Live stream of worship on Sunday, March 15th

We will be gathering for worship on Sunday, March 15th, but for those who are unable to join us for whatever reason, a live stream will also be available. Visit our Facebook page, www.facebook.com/trinityarcadia, at about 9:25 a.m. to tune in.

You can also follow along with the worship folder here

COVID-19 update

Heart for Arcadia Task Force Update # 2

The Heart for Arcadia task force met again on Wednesday, March 4th, clarifying its vision for the HFA initiative: to tackle the problem of loneliness (in its many manifestations) in the Arcadia area, further transforming the congregation in the process as one that shares God's heart more and more. 

After recapping the conversation from the previous meeting, the task force spent some time reviewing historical accomplishments of Trinity Lutheran, such as the assistance given to the Burgess family and, more recently, to the Rogers and Shoults-Sullivan families. It was noted that TLC has a track record of being a catalyst for community-building in Arcadia. 

The two templates that had risen to the top for the task force were Need Adoption and Institutional Renovation/Targeted Transformation. Will Mancini defines these templates this way:

  • Need Adoption—Your church’s vision is to adopt a specific need you identify, often through compassion or mercy, typically triggered by studying the needs and then responding to them.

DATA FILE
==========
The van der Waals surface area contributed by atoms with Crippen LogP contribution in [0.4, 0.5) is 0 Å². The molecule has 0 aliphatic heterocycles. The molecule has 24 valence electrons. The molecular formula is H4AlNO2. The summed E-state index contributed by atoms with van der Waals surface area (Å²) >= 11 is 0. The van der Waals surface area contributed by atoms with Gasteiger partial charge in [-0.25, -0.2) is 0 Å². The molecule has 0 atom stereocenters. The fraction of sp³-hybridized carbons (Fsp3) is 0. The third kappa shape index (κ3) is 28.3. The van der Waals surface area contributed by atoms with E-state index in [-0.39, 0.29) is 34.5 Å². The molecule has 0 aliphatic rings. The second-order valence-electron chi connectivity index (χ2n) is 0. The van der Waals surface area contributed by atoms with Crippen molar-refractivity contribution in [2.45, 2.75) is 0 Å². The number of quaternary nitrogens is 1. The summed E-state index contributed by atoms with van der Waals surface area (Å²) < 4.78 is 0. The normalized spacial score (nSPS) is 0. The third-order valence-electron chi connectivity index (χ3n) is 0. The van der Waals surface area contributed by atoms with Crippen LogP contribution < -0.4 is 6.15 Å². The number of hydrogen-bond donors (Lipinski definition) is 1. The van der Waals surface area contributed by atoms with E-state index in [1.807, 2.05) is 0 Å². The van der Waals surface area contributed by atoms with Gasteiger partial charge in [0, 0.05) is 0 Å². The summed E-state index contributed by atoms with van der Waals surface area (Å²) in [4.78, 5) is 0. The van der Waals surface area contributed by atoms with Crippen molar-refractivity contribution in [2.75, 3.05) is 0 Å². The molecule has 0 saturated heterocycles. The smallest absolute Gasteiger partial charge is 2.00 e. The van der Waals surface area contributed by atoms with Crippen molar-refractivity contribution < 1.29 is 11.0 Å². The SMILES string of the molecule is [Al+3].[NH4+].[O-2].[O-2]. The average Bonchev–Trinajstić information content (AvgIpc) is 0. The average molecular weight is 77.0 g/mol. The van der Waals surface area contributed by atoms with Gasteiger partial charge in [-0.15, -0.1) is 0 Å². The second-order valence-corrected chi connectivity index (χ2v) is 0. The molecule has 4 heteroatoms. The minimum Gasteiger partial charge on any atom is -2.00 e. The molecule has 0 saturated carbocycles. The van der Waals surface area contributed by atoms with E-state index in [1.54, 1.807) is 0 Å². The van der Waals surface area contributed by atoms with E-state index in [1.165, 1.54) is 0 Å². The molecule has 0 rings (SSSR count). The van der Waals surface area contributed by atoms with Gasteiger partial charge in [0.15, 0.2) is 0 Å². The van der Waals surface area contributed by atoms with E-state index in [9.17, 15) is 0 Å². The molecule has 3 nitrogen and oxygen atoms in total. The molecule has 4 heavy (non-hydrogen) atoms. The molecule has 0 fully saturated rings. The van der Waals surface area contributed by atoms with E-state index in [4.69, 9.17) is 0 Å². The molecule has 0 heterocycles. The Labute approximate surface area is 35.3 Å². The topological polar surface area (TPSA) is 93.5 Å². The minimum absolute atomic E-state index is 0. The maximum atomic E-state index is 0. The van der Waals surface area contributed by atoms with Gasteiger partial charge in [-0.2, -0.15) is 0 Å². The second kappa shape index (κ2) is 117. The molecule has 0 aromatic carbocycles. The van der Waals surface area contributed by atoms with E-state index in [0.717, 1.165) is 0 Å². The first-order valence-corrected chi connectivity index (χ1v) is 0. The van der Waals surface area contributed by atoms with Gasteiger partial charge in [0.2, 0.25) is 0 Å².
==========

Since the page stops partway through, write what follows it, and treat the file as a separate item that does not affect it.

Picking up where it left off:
• Institutional Transformation—Your church’s vision is to rejuvenate an institution that matters to God, most often a ministry that historically has been significant but has lost a degree of relevance, focus, or momentum.

Taken together, the task force envisions a church that is devoted to showing mercy to its neighbors in need (= Need Adoption), which transforms the culture and mindset of the congregation into one that intentionally and regularly devotes itself to serving the community sacrificially (= Institutional Transformation).  Recognizing that it’s more effective to act yourself into a new way of thinking, rather than think yourself into a new way of acting, the task force asserts the priority of practicing our faith. Nevertheless, the relationship is cyclical: as we act on behalf of the needs of our community, it transforms our hearts and minds, and as a consequence we act in mercy—and so on. 

This first attempt at the vision for the initiative did leave one question open: is there a particular “need” that we wish to “adopt”? The task force discussed a more open-ended approach—that the congregation simply apply itself to works of service generally, without a specific need in mind. But one need especially emerged from the discussions that resonated with the task force as a whole: loneliness.